If you've struggled with acne, you’ve heard this advice: drink more water! That advice often comes from well meaning people with flawless, glowing skin. Can their skin look this good from only drinking water? Suspicious! Let’s put the question, “Does drinking water clear your skin?” to the test!
The idea of water as a catch-all miracle for better skin isn’t exactly new, but let’s look at the logic behind it.
How Does Drinking Water Help Clear Skin?
The short answer is—it doesn’t. Wouldn’t it be amazing if we could just drink water for clear skin, though? When it comes to acne, the idea is that drinking a lot of water ‘flushes out toxins’ that are hanging around and causing acne. This is just plain untrue, and a poor understanding of how acne and skin work.
Have you ever noticed how this so-called ‘tip’ uses the word ‘toxins’, but never specifies what they are? Toxins are defined as “a poisonous substance, especially one produced by bacteria, that causes disease”. If there are truly toxins in our bodies, wouldn’t they be making us much more ill than a few stray breakouts here and there?
There are about a million skincare tips floating around about drinking water to clear skin, and that doesn’t include the ones adding all kinds of garnishes that are supposed to help! Lemon, cucumber, pineapple water—you name it, any kind of fruit or vegetable is supposed to have some miracle acne-curing power when added to a plain glass of water.
The Hard Truth
There is no scientific evidence to support that you can drink water for clear skin. Acne is usually caused by external factors like clogged pores and surface bacteria. Even when acne is internally caused, it’s not by so-called toxins. It’s usually by hormones, and in that case, water isn’t going to help anyway! Drinking water is great for you because it’s essential to life. But just be real about what drinking water is going to do for your skin.
What Can I Do Instead of Drinking Water for Clear Skin?
Just because drinking water to clear skin doesn't work, doesn’t mean there’s nothing that you can do about breakouts! For most people, it’s best to tackle acne from the outside in. That means having a good skincare routine. And you won’t be running to the bathroom every ten minutes! A regular routine can go a long way to clearing skin, and should include gentle cleansing and exfoliation.
Exfoliation helps loosen any dead skin cells that are hanging around and causing acne. See how drinking water would have had zero effect on that, by the way? Exfoliants are a great first line of defense against acne for clear, smooth skin.
Does Drinking Water Help Dry Skin?
Another skin concern that gets tied to drinking more water is dry skin. Drinking more water is touted as a miracle cure for dry skin too—it’s obviously how everyone gets their skin to glow, right?!
The fact is, our skin is one of the last organs to directly benefit from water when we drink it. Remember, our entire bodies are mostly water. The rest of our organs need a lot of it, and when we drink it, that’s where a majority of the water goes before ultimately ending up in our blood or relieved from our bodies.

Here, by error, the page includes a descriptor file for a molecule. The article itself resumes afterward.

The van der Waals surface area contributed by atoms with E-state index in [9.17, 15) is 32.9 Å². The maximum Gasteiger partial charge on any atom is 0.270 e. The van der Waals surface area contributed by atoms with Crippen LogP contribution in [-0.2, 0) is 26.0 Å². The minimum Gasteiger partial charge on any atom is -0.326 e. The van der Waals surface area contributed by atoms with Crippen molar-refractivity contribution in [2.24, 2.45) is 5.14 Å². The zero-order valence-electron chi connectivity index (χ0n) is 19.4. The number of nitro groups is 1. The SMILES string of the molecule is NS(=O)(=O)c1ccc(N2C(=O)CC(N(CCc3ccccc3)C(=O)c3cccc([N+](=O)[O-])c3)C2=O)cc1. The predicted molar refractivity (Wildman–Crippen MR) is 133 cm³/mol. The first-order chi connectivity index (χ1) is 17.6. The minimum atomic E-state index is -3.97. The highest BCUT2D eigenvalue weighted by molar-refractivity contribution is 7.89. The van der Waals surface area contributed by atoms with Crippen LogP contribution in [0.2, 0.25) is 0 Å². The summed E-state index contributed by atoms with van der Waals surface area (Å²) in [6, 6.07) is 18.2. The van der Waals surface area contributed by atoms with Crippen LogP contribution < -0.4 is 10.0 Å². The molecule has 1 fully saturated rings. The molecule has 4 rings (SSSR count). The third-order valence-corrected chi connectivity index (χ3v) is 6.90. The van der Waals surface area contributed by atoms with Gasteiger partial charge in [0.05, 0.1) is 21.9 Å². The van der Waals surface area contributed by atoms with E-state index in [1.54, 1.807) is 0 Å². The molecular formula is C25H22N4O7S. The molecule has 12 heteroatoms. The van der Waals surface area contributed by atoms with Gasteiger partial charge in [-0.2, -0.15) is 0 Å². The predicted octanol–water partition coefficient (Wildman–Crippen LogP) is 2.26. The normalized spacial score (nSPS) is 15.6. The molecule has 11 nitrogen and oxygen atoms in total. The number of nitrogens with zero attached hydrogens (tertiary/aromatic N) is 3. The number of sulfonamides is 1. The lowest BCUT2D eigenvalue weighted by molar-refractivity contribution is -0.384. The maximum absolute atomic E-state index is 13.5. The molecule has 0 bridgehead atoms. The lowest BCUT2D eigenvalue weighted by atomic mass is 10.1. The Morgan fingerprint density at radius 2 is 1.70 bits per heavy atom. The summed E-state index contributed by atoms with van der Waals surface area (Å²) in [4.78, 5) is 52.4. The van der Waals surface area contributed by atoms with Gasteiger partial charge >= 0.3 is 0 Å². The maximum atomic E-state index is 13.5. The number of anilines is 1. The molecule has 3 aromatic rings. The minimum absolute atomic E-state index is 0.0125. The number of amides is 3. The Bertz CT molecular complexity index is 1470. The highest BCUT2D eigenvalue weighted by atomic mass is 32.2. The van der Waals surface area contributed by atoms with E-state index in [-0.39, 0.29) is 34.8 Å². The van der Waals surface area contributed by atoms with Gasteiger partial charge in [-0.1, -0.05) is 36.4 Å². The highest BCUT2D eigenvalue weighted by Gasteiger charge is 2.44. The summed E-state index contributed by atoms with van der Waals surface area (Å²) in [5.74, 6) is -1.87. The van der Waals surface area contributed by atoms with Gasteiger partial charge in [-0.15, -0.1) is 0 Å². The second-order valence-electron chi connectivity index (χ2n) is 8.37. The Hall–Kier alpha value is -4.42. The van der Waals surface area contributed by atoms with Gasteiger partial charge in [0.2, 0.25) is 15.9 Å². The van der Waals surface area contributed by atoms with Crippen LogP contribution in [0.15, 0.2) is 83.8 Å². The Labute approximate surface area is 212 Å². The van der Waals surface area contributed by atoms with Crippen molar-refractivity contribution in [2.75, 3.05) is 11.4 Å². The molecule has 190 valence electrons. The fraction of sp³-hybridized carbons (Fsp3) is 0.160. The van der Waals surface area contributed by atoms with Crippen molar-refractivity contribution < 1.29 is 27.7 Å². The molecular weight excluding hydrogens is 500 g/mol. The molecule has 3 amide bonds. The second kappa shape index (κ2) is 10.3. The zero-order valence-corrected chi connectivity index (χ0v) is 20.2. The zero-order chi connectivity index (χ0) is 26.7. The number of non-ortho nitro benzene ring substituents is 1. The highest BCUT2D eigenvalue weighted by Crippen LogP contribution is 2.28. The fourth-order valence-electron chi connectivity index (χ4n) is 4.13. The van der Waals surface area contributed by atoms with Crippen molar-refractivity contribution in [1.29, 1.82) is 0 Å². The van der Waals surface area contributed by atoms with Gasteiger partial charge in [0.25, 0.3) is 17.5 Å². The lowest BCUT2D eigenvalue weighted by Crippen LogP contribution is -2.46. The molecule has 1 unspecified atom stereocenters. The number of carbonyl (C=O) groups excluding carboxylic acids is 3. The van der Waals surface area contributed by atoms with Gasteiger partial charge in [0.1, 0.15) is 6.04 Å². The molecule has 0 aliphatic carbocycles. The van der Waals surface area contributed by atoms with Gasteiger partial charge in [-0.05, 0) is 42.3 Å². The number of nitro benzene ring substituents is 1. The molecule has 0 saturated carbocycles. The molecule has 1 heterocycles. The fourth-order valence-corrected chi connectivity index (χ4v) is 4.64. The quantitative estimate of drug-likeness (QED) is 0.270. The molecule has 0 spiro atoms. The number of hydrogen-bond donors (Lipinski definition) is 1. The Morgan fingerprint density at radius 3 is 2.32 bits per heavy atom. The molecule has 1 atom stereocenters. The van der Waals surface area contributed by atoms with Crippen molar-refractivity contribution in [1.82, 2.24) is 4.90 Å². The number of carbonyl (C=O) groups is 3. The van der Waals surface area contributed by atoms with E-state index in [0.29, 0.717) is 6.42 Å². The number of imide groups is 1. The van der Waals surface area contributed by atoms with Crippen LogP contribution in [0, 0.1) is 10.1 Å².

When Can Water Improve The Skin?
However, there is a relationship between water and skin that can’t be ignored. Skin is our largest organ after all! When our bodies (as a whole) are dehydrated, this does affect our skin. Telltale visual signs of dehydration include something called ‘tenting’.
Gently pinch the skin on the back of your hand—it should bounce back immediately because you’re probably not severely dehydrated. In the unlikely case that you are, which means the skin stays up in the little ‘tent’ after you pinched it––you may need to seek medical help. When your entire body is properly hydrated, this won’t happen. But that’s about it when it comes to the visual effects you’ll see on your skin from drinking water.
The idea that you need to drink water for dry skin is silly when you realize that there’s basically a limit to how water can affect our skin. Once our bodies are hydrated, that’s it. There’s no additional glow, there’s no benefit to be gained from drinking more water. Just more trips to the bathroom!
What to Do Instead of Drinking Water for Dry Skin
Just as with breakouts, drinking water and dry skin have no proven relationship. These are skin concerns that are best addressed at the surface level of the skin. There are two parts to it: avoiding things that cause dryness, and adding hydration back to the skin.
Common products that can cause dry skin are using rich, foamy cleansers and products formulated with alcohol. They’re the usual suspects when it comes to skin dryness, especially when it comes to our delicate facial skin.
Swap out cleansers that foam and strip hydration for something that doesn’t, like an oil cleanser. Plus, have a closer look at ingredients lists for SD Alcohol or Alcohol Denat. These are the most common forms that drying ethanol alcohol takes in skincare. While it’s arguable if this ingredient is point-blank good or bad for skin, it’s generally agreed that if your skin is prone to dryness, it should be on your list to avoid.
One of the best ways to add hydration back to your skin is with a humectant, like hyaluronic acid. Hyaluronic acid is a water-binding molecule that seriously increases skin hydration—no drinking water required. Lock it in with a moisturizer, and your dry skin’s thirst will be quenched just like you drinking a glass of cold water on a hot day.
Water is essential for good health—but it’s not the skin savior the internet makes it out to be!